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Making Life WorkFreedom and Disability in a Community Group Home$
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Jack Levinson

Print publication date: 2010

Print ISBN-13: 9780816650811

Published to Minnesota Scholarship Online: August 2015

DOI: 10.5749/minnesota/9780816650811.001.0001

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Intellectual Disability

Intellectual Disability

A Brief History

(p.19) 1 Intellectual Disability
Making Life Work

Jack Levinson

University of Minnesota Press

This chapter presents a brief account of the history of institutionalization. After World War II, institutionalization was the professional consensus about how to deal with people diagnosed with intellectual and other developmental disabilities. Physicians advised parents to provide custodial care, which was too great a burden at home and held potentially serious consequences for normal siblings. In many institutions, visits were prohibited or limited for a period following admission so as not to exacerbate the difficulties of adjustment for both families and patients. Within this context, some parent groups centered on developing larger role for families in the care of their institutionalized children. By 1960, the initial postwar efforts to broaden existing services incorporated the aim of reforming conditions in institutions.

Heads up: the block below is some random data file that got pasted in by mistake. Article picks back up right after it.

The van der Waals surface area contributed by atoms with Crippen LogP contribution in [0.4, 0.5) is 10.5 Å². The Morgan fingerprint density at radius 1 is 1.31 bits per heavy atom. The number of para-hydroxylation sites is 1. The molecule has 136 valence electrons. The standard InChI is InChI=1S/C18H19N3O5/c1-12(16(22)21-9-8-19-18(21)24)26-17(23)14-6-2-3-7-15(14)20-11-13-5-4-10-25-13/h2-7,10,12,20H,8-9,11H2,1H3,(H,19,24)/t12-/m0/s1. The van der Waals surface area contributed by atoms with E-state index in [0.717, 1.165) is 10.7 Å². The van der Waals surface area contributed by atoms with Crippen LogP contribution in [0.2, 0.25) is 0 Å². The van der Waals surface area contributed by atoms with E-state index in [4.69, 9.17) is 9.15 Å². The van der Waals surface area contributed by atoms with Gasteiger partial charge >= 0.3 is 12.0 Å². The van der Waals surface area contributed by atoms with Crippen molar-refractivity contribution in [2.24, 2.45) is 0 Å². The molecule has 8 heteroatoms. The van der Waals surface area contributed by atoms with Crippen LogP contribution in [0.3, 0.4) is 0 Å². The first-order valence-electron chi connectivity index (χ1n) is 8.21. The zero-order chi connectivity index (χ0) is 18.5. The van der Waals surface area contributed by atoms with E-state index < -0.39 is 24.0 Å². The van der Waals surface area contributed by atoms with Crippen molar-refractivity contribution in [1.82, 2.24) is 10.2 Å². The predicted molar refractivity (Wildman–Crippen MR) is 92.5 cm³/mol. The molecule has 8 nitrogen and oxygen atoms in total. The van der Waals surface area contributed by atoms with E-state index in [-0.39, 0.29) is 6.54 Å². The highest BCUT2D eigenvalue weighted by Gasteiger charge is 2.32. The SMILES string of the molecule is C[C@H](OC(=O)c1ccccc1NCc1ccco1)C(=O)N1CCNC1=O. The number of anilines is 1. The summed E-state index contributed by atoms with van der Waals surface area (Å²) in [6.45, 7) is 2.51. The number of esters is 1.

Keywords:   institutionalization, intellectual disabilities, developmental disabilities, physicians, parents, custodial care, patients, institutions

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